December 2001
Volume 1, Issue 3
Free
Vision Sciences Society Annual Meeting Abstract  |   December 2001
Response to perturbations of visual feedback during reaching movements
Author Affiliations
  • J. Saunders
    Center for Visual Science, University of Rochester, Rochester, New York, USA
  • D. Knill
    Center for Visual Science, University of Rochester, Rochester, New York, USA
Journal of Vision December 2001, Vol.1, 1. doi:10.1167/1.3.1
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      J. Saunders, D. Knill; Response to perturbations of visual feedback during reaching movements. Journal of Vision 2001;1(3):1. doi: 10.1167/1.3.1.

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Abstract

Purpose: Being able to see one's hand while reaching for an object is known to improve accuracy and speed. However, there remains some question as to how much this information contributes, and whether it is used for continuous control. A standard technique for investigating a dynamic control process is to measure its perturbation response. We applied this technique to study visual control of reaching by testing perturbations of visual feedback during movements in a virtual environment. Method: The subjects' task was to reach and touch a succession of targets in a virtual environment. Visual targets were aligned with a tabletop, which provided consistent haptic feedback. Images presented by a monitor were viewed through a horizontal mirror, using shutter glasses to present left and right stereo views. The mirror occluded subjects' view of their hand. Visual feedback was provided by a sphere representing a subject's fingertip (a virtual finger), which was updated in real-time using an optical tracking system and markers on a subjects' finger. In a baseline condition, the virtual finger accurately tracked the location of the unseen finger throughout a trial. In perturbed trials, a small discrepancy (2cm) between the actual and virtual finger was added at variable points during a movement. Perturbation onsets were gradual to be less noticeable. Results: Across perturbed trials, hand trajectories typically showed an adjustment at the end of a movement to correct error in the initial reach. When perturbations were early in the movement, there were also corrective adjustments before approaching the target. Detectable responses were observed as early as 40% of the way along the movement path, with delays of around 200ms. Conclusion: Visual feedback from the hand is used not only to control fine adjustments at the end of a reach, but also to guide movement during the initial phase of reaching.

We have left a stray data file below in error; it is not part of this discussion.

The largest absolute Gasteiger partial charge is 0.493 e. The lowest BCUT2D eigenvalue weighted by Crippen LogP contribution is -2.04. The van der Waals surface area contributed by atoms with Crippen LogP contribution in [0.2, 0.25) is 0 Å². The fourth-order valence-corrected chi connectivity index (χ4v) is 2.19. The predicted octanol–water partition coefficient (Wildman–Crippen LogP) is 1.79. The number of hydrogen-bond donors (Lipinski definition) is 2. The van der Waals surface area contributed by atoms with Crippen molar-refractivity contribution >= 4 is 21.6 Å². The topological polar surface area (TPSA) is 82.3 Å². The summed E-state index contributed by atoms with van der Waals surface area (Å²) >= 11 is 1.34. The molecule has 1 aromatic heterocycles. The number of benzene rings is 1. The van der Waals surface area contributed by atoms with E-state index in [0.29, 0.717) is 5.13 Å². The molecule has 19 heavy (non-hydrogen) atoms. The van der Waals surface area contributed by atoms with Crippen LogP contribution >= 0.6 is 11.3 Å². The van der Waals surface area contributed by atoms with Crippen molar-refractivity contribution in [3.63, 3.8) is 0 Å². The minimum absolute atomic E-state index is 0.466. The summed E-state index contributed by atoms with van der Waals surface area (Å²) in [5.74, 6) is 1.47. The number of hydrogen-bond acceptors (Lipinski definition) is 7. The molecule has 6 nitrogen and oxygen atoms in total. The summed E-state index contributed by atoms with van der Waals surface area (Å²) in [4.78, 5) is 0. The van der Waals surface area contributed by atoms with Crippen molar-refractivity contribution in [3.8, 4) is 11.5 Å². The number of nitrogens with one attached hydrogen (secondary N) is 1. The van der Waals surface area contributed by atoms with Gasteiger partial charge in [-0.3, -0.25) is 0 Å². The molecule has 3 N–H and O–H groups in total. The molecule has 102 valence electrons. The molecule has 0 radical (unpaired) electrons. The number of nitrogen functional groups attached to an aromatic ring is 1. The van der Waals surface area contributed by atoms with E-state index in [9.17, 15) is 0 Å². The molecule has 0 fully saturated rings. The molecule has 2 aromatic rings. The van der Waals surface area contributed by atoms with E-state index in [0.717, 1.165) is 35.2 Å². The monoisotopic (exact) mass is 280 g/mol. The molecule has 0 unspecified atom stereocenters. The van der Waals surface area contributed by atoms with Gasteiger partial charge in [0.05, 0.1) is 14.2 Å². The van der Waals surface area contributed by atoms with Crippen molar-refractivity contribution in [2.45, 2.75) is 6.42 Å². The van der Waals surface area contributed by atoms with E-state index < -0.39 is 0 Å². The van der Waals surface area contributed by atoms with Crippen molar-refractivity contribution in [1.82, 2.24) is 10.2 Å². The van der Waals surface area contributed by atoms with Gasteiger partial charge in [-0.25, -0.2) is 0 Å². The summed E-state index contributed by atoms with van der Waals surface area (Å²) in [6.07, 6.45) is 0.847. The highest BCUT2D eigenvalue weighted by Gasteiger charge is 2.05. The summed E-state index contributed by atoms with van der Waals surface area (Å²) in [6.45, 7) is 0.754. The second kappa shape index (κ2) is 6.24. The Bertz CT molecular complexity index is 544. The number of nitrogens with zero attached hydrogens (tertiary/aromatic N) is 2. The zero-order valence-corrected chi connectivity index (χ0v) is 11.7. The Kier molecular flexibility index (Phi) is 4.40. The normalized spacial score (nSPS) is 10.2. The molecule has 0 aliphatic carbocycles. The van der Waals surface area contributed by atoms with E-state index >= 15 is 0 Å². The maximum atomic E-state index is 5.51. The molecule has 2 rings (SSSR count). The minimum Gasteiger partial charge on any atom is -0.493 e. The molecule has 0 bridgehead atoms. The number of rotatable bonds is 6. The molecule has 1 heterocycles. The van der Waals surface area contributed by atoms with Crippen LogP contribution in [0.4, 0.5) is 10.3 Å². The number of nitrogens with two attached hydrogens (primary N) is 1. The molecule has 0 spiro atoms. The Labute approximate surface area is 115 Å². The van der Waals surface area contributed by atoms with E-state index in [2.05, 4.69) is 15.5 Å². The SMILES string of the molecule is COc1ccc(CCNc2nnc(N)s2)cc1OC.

Saunders, J., Knill, D.(2001). Response to perturbations of visual feedback during reaching movements [Abstract]. Journal of Vision, 1( 3): 1, 1a, http://journalofvision.org/1/3/1/, doi:10.1167/1.3.1. [CrossRef] [PubMed]
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